Mathematics is playing an increasing important role in society and the sciences, enhancing our ability to use models and handle data. While pure mathematics is mostly interested in abstract structures, applied mathematics sits at the interface between this abstract world and the world in which we live. This area of mathematics takes its nourishment from society and science and, in turn, provides a unified way to understand problems arising in diverse fields.
This Very Short Introduction presents a compact yet comprehensive view of the field of applied mathematics, and explores its relationships with (pure) mathematics, science, and engineering. Explaining the nature of applied mathematics, Alain Goriely discusses its early achievements in physics and engineering, and its development as a separate field after World War II. Using historical examples, current applications, and challenges, Goriely illustrates the particular role that mathematics plays in the modern sciences today and its far-reaching potential.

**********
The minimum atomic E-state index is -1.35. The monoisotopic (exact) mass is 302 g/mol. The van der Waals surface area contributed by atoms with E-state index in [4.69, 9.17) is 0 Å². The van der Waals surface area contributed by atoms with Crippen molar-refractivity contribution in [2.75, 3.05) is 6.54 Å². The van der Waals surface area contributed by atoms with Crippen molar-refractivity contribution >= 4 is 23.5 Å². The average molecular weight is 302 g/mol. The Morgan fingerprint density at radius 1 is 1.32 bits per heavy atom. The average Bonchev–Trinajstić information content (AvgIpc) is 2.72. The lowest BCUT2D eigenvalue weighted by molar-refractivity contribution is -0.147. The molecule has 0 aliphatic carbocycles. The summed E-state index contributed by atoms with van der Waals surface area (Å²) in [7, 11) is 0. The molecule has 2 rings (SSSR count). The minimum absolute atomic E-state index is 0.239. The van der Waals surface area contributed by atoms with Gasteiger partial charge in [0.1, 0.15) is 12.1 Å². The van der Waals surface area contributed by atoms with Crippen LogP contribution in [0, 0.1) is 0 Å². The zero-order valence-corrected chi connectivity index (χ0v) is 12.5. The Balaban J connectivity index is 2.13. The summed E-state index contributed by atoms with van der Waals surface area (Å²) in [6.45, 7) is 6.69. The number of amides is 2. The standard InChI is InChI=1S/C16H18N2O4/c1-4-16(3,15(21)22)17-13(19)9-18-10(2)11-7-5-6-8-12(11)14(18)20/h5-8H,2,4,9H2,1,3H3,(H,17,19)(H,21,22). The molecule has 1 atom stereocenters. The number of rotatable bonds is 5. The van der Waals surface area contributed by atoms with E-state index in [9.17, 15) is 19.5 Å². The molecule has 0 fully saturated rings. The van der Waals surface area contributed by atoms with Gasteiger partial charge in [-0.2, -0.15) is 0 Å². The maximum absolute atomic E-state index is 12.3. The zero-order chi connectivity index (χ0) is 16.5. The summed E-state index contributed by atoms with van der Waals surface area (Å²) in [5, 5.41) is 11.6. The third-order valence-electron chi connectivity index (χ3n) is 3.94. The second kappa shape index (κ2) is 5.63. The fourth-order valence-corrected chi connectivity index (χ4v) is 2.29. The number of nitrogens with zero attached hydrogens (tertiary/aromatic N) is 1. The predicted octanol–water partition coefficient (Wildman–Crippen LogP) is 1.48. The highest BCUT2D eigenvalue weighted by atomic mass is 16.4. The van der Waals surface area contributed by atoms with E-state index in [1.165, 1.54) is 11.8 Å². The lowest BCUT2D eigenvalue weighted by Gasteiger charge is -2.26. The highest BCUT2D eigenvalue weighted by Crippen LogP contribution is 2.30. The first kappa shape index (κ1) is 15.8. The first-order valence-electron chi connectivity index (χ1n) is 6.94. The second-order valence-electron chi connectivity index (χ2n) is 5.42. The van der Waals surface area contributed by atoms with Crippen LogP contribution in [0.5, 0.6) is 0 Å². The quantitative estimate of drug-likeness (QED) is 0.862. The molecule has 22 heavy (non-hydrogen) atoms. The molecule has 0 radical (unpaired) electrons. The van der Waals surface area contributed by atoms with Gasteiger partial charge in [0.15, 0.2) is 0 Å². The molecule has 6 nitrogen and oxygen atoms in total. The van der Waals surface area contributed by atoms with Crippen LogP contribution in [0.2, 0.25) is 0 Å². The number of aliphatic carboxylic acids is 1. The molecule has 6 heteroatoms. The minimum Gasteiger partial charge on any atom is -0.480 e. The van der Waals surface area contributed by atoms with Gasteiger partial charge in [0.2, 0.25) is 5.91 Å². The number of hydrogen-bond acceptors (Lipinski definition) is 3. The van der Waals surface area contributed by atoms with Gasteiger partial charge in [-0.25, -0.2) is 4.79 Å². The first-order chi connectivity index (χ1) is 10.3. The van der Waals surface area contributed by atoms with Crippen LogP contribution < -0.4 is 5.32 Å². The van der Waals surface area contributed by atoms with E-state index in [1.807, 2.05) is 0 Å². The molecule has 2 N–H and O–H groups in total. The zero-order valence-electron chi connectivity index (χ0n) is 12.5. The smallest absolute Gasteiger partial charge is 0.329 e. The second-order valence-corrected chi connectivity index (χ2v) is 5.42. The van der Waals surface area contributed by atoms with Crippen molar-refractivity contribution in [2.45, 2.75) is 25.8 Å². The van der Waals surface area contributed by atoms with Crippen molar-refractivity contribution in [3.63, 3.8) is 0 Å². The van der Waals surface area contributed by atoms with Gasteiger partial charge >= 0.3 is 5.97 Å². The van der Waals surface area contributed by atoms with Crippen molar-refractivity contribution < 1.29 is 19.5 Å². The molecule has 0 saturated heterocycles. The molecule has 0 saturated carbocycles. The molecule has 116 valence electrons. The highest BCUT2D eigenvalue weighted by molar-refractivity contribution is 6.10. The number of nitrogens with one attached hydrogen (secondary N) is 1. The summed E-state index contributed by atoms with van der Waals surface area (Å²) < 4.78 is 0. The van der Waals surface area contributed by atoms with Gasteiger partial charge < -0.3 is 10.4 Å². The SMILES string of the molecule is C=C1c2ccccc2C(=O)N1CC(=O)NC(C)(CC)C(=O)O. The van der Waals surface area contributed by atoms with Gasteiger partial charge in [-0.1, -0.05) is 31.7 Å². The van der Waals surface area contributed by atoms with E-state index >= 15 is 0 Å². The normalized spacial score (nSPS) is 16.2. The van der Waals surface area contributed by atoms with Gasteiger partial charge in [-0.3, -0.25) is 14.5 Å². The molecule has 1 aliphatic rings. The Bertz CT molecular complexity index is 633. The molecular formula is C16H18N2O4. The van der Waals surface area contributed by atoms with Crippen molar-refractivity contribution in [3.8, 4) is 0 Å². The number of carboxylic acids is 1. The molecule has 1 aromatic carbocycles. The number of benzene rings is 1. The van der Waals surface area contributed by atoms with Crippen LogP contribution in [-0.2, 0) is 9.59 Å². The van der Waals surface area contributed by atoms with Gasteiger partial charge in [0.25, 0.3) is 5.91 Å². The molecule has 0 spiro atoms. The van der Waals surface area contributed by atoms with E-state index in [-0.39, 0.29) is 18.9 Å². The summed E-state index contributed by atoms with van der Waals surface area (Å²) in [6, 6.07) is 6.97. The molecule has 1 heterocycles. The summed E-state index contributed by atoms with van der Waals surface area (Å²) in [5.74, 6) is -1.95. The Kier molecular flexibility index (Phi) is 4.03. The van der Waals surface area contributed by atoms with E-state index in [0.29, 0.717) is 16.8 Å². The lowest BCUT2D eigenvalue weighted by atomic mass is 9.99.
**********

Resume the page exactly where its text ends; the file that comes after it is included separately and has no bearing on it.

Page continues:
Shortly after receiving his Ph.D. from the University of Brussels, Alain Goriely joined the Department of Mathematics at the University of Arizona. In 2010, he moved to the University of Oxford as the Chair of Mathematical Modelling. He is currently the Director of the Oxford Centre for Industrial and Applied Mathematics. At the scientific level, he is an applied mathematician with broad interests in mathematics, mechanics, sciences, and engineering, which led him to collaborate closely with researchers from many disciplines. His current research includes the mechanics of biological growth and its applications to plants and physiology; the modelling of new photovoltaic devices; the foundations of elasticity; the modelling of cancer; the mechanics of the human brain; and more generally the development of mathematical methods for applied sciences.
1: What's so Funny 'bout Applied Mathematics? Modelling, Theory, and Methods
2: Do You Want to Know a Secret? Turkeys, Giants, and the Atomic Bomb
3: Do You Believe in Models? Simplicity and Complexity
4: Do You Know the Way to Solve Equations? Spinning Tops and Chaotic Rabbits
5: What's the Frequency, Kenneth? Waves, Quakes, and Solitons
6: Can You Picture That? X-rays, DNA, and Photos
7: Mathematics, What is it Good for? Quaternions, Knots, and more DNA
8: Where are We Going? Networks and the Brain